We used an estimate of total water withdrawn and consumed by alfalfa in 17 Western states by Richter (2020),68Richter, Brian et al. “Water scarcity and fish imperilment driven by beef production.” Nature Sustainability. Vol. 3. April 2020 at 321 and 325. which relied on the U.S. Department of Agriculture’s (USDA) 2012 Cropland Data Layer and compared this to 2012 USDA Census of Agriculture data on total tonnage of irrigated alfalfa produced across the same states. (“Consumed” means water diverted for irrigation that is removed from the immediate environment through evaporation, transpiration, or incorporation by crops. It is less than the total water “withdrawn” and applied to cropland, a portion of which returns to ground or surface-water sources and is therefore available for future use.)69Dieter, C.A. et al. USGS. DOI. “Estimated Use of Water in the United States in 2015.” Circular 1441. 2018 at Glossary at 59 and 61.

This amounted to an average of 6.5 inches of consumptive water per ton of irrigated alfalfa produced (or 2.4 acre-feet per acre harvested), which is relatively in line with consumptive estimates in Basin states from various sources,70Hansford Economic Consulting. “Diamond Valley GID Financial Model Feasibility Analysis.” June 2013 at Appendix A at 4; Sloan, Jim. University of Nevada, Reno. “How much water does alfalfa need?” 2009; Chan, Nancy et al. SRI International. “The Utah Golf Economy: Economic and Environmental Impact Report.” January 2014 at 21; Berrade, Abdel F. and Denis Reich. “Alfalfa irrigation water management.” In Pearson, Calvin H. et al. (Eds). (2011). Intermountain Grass and Legume Forage Production Manual. Colorado State University Extension TB11-02 at 2. although likely below usage in regions of California that harvest alfalfa up to 10 times a year.71Johnson, Renée and Betsy A. Cody. CRS. “California Agricultural Production and Irrigated Water Use.” R44093. June 30, 2015 at 18; Geisseler, Daniel and William R. Horwath. University of California, Davis. “Alfalfa Production in California.” Updated June 2016 at 2.  It is also lower than estimates in recent Food & Water Watch reports featuring California72FWW. “Big Ag, Big Oil, and the California Water Crisis.” February 2023. and New Mexico,73FWW. “Big Ag Fuels New Mexico’s Water Crisis.” July 2023. which instead used regional estimates of total irrigation water withdrawn and applied.

We applied the 6.5 inches figure to 2022 USDA Agricultural Survey data on alfalfa production in each Basin state. Since Survey data do not report alfalfa harvests by irrigation status, we estimated the percent of alfalfa acreage irrigated in each Basin state in 2017 (the latest Agricultural Census year) and adjusted the 2022 survey data to reflect these estimates. Similarly, we estimated water use by large alfalfa farms (harvesting 1,000-plus acres) using 2017 Census data.

Pecan water use estimates for New Mexico and Arizona come from Griego (2022),74Griego, Tylee M. University of New Mexico. “When high-water-use neighbors move in: Farming pecans in Valencia County, New Mexico.” May 2022 at 28 to 29. whose literature review found that the amount of water diverted for irrigating pecan trees in the U.S. Southwest ranged from 4.3 to 8.2 acre-feet per acre per year. We used the midpoint of 6.25 acre-feet per acre annually and applied it to USDA Survey data on pecan-bearing acres in both states. Almond and pistachio water use estimates for California come from a Congressional Research Service report75Johnson and Cody (2015) at 18. citing data from the University of California at Davis, which estimates 3.5 acre-feet per acre per year of applied irrigation water. We similarly applied this figure to USDA Survey data to estimate the increase in water diverted to expanding nut crop production in California.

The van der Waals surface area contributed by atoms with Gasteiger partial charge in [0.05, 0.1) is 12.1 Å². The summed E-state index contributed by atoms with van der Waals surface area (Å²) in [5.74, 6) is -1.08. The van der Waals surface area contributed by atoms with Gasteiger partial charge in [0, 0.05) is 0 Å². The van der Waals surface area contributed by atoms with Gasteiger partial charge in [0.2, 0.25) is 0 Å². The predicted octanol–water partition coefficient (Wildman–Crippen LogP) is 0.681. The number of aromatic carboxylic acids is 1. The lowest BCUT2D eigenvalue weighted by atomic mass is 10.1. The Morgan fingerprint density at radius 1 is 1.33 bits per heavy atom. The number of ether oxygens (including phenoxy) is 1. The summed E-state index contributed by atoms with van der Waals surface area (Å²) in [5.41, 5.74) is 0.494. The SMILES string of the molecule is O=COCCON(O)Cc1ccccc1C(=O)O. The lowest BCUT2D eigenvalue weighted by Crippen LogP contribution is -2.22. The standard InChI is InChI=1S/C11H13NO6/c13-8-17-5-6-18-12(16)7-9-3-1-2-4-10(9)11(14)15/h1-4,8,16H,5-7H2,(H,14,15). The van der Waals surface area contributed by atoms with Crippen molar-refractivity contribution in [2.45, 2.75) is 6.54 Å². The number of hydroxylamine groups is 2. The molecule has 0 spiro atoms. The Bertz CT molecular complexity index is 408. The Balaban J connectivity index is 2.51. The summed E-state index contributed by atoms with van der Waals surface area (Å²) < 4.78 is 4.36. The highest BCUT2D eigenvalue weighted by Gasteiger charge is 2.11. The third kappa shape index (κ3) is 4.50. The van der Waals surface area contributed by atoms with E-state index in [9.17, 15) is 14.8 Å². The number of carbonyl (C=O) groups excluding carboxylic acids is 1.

Dairy calculations

The U.S. Environmental Protection Agency’s definition of a medium dairy concentrated animal feeding operation (CAFO) includes those that confine 200-699 cows for at least 45 days per year, on operations that lack cropland or pasture and discharge waste into surface waters.7640 CFR § 122.23. In the present report, mega-dairies refer to operations with 500 or more cows, as this corresponds with data categories in the 2017 USDA Census of Agriculture, which do not provide information on confinement and waste management.

We pulled USDA Agricultural Census and Survey data to estimate the total milk produced on operations with 500 or more head of dairy cows within each Basin state. We applied these figures to an equation from Mekonnen et al. (2012),77Mekonnen, Mesfin M. and Arjen Y. Hoekstra. University of Twente. “A global assessment of the water footprint of farm animals.” Ecosystems. Vol. 15. 2012 at 406 and 408. which estimated the total lifecycle water use needed to produce feed, water cows, and clean buildings at industrial-scale dairy operations in the U.S. (it does not include water used to flush manure into storage systems). Since this report also focuses heavily on water consumed by alfalfa (a major livestock feed), we focused on the water simply needed to water the cows and wash facilities, which Mekonnen et al. estimate at 1.9 percent of the total lifecycle use.

Water use comparisons

We used the State of California’s target of 42 gallons per person per day as our basis for residential indoor water needs.78CA S.B. 1157 § 679 (2022). We pulled population and land area data on Basin states and cities (not the greater metropolitan areas) as well as average persons per household, from the U.S. Census Bureau’s QuickFacts.